While reading an illustrated Bhagavatam book to my son recently I noticed that the hellish planets were shown with dinosaur-like creatures. Apart from rakshasas, I don't think I've ever come across descriptions of anything resembling a dinosaur.
DharmaChakra - Sat, 13 Nov 2004 17:22:29 +0530
QUOTE(braja @ Nov 12 2004, 11:01 PM)
I once attended a seminar by Sadaputa on anomalies in natural selection and it was much more earthly and impressive than the cosmological ideas. For instance, examples were presented of species that had developed certain features that didn't seem to have any possible incremental stages. One of the examples was of some amoebic like creature that had a spinning tail, another was of a shrimp that inserts a piece of sand in its earhole in order to establish a sense of balance. It was argued that both couldn't possibly have come about thru natural selection, i.e. a creature with a hole in its head is at a distinct disadvantage and passing on the hole-in-the-headness and having the sand insertion at some point and then passing on that seemed to be quite a stretch. It was very interesting stuff.
This is a fairly common misperception about evolution theory, although it is easily dispelled by reading even the lay books of someone like Steven J Gould.
Evolutionary advances are not connected via some chain of inferior to superior. I really don't see any stretch in the shrimp example. For one, how is a shrimp with the hole at a distinct disadvantage? He may appear to be so from our vantage point, but in the shrimp environment, a hole in the head may fill certain needs very nicely.
Also, 'passing on' the ability to insert a piece of sand is also not out of the ordinary. Much behaviour is biologically based, Work by E.O. Wilson & others in the 70's (see Wilson's Sociobiology
for just about the best introduction you can get) established this. Look at chickens. The complex social behaviour exhibited by them (the so called pecking order) is passed on generation to generation, and can be seen to evolve from generation to generation. In other words, chickens have a born in sense of the pecking order, it is not a purely learned behaviour.
The larger point is that religion makes statements that are falsifiable and testable. Hense they could
fall under the domain of scientific theory, especially when the statements are taken literally. Since the religion can not be wrong (can not be falsifiable), the defender of the faith must
falsify the scientific theory that contradicts the religious statements. This puts the cart before the donkey in the view of science, since the religious defender has already presumed their statements to be true (no falsification possible).
Please note that it is usually folks with a fundamental bent that take up this kind of stance. People who can not have their scripture/religious statements be wrong in any kind of literal way.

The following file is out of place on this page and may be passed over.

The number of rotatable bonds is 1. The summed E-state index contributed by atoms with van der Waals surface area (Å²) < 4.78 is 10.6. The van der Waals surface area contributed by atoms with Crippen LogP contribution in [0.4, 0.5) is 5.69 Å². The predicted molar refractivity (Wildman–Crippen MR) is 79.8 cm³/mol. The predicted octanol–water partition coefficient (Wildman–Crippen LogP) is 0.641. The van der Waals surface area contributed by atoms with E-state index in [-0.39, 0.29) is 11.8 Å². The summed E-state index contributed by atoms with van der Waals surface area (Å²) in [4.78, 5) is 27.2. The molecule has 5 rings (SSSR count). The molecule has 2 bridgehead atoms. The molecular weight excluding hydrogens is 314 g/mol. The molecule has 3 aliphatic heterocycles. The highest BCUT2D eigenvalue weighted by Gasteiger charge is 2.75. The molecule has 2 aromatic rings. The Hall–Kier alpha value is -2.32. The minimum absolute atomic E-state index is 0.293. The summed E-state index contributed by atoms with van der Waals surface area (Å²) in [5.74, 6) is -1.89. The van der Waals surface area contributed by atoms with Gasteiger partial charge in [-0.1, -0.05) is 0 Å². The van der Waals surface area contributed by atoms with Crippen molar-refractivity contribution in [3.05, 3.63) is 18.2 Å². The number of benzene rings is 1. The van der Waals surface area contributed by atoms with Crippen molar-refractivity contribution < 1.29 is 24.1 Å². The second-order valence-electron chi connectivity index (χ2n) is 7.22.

BTW, I have somewhere on tape a lecture of Sadaputa talking about UFOs being Demigods riding their vimanas around... and I know devotees that hold up this kind of view. At least these 'New Age Babas' are entertaining in their seriousness...
Madhava - Sat, 13 Nov 2004 20:11:43 +0530
People like to over-simplify the idea of the survival of the fittest. If something has a defect, it is not fit, and therefore must perish. Such ideas are cast forth with little or no consideration at all about the environment in which the "unfit" species lived, based on which we could assess whether its survival would be likely. Such projected scenarios would have to be thoroughly studied.
Moreover, fundamentalist believers turn this idea into a dogma akin to that of their own: It must be absolute and infallible at all times, and exceptions do not confirm the rule but rather dismantle the theory wholesale. Therefore, if we can point out a single fallacy or an exception to the rule we have cleverly discovered, "just see, it is all bogus".
"The theories of the scientists are changing all the time, but our religious truths have been true and will always be true." Therefore, our religious view of the world must be supreme, and the scientists must be bogus. However, an acharya can change practices and interpretations as he sees fit for the times, but that is of course not the same thing. Why? Because acharya is the source of absolute truth and presents the absolute opinion of god, while scientists are merely speculating in their fertile brains.
Mina - Sun, 14 Nov 2004 21:53:00 +0530
Interesting that braja posted this, and that yesterday I attended a reading by British author Richard Dawkins and his actress wife of his latest book. The evolution of species is actually a very fascinating topic with many twists and turns over the past 4 billion years. Genetically the closest relatives to the hippopotamus are the family of whales.
Darwin is by no means the last word in genetic adaptation, but then he was merely one of the pioneers. Someone in the audience asked Dawkins about the new 'hobbit race' discovered on that island in Indonesia. There is a prime example of a natural alteration in our own species, as they shrank when isolated from the mainland, for whatever reason. I also read a study of nutrition in which African pygmies grew to normal height within one generation when their diet was altered. Then there is the example of the cockroaches that became immune to the pesticide DDT by genetic adaptation.
People should not walk around with blinders on like some thoroughbred race horse just because they have religious convictions. A little common sense is in order, or should I say 'horse sense'?